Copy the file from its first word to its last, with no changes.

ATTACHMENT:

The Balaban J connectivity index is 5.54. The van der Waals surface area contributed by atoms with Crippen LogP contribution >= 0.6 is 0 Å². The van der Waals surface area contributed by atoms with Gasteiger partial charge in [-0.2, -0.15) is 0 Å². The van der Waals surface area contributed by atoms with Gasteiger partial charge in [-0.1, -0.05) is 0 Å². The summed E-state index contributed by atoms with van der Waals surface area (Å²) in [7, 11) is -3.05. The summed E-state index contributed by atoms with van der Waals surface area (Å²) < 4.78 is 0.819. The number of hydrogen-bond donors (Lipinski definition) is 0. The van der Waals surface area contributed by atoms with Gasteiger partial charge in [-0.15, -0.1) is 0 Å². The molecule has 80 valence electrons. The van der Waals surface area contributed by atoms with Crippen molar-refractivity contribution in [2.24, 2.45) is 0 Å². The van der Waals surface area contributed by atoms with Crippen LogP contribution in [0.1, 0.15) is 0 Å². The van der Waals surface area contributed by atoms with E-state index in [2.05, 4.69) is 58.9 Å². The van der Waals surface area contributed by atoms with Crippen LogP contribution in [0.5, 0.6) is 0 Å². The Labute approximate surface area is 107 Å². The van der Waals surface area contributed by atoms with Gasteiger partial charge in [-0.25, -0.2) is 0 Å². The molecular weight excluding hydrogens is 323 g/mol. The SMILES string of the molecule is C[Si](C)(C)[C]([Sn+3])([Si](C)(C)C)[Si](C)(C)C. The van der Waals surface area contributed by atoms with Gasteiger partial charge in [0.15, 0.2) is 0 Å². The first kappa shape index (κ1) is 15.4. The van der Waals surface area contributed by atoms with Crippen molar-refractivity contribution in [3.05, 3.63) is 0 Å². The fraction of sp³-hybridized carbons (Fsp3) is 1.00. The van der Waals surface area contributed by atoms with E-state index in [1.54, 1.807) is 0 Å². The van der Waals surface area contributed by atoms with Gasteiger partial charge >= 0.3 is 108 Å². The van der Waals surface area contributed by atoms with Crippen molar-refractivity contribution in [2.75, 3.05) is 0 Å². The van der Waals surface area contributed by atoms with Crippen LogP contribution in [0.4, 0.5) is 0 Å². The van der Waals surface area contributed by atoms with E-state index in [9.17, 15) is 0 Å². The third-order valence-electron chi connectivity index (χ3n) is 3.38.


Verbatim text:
The Balaban J connectivity index is 5.54. The van der Waals surface area contributed by atoms with Crippen LogP contribution >= 0.6 is 0 Å². The van der Waals surface area contributed by atoms with Gasteiger partial charge in [-0.2, -0.15) is 0 Å². The van der Waals surface area contributed by atoms with Gasteiger partial charge in [-0.1, -0.05) is 0 Å². The summed E-state index contributed by atoms with van der Waals surface area (Å²) in [7, 11) is -3.05. The summed E-state index contributed by atoms with van der Waals surface area (Å²) < 4.78 is 0.819. The number of hydrogen-bond donors (Lipinski definition) is 0. The van der Waals surface area contributed by atoms with Gasteiger partial charge in [-0.15, -0.1) is 0 Å². The molecule has 80 valence electrons. The van der Waals surface area contributed by atoms with Crippen molar-refractivity contribution in [2.24, 2.45) is 0 Å². The van der Waals surface area contributed by atoms with Crippen LogP contribution in [0.1, 0.15) is 0 Å². The van der Waals surface area contributed by atoms with E-state index in [2.05, 4.69) is 58.9 Å². The van der Waals surface area contributed by atoms with Crippen LogP contribution in [0.5, 0.6) is 0 Å². The Labute approximate surface area is 107 Å². The van der Waals surface area contributed by atoms with Gasteiger partial charge in [-0.25, -0.2) is 0 Å². The molecular weight excluding hydrogens is 323 g/mol. The SMILES string of the molecule is C[Si](C)(C)[C]([Sn+3])([Si](C)(C)C)[Si](C)(C)C. The van der Waals surface area contributed by atoms with Gasteiger partial charge in [0.15, 0.2) is 0 Å². The first kappa shape index (κ1) is 15.4. The van der Waals surface area contributed by atoms with Crippen molar-refractivity contribution in [3.05, 3.63) is 0 Å². The fraction of sp³-hybridized carbons (Fsp3) is 1.00. The van der Waals surface area contributed by atoms with E-state index in [1.54, 1.807) is 0 Å². The van der Waals surface area contributed by atoms with Gasteiger partial charge >= 0.3 is 108 Å². The van der Waals surface area contributed by atoms with Crippen molar-refractivity contribution in [2.75, 3.05) is 0 Å². The van der Waals surface area contributed by atoms with Crippen LogP contribution in [0.4, 0.5) is 0 Å². The van der Waals surface area contributed by atoms with E-state index in [9.17, 15) is 0 Å². The third-order valence-electron chi connectivity index (χ3n) is 3.38.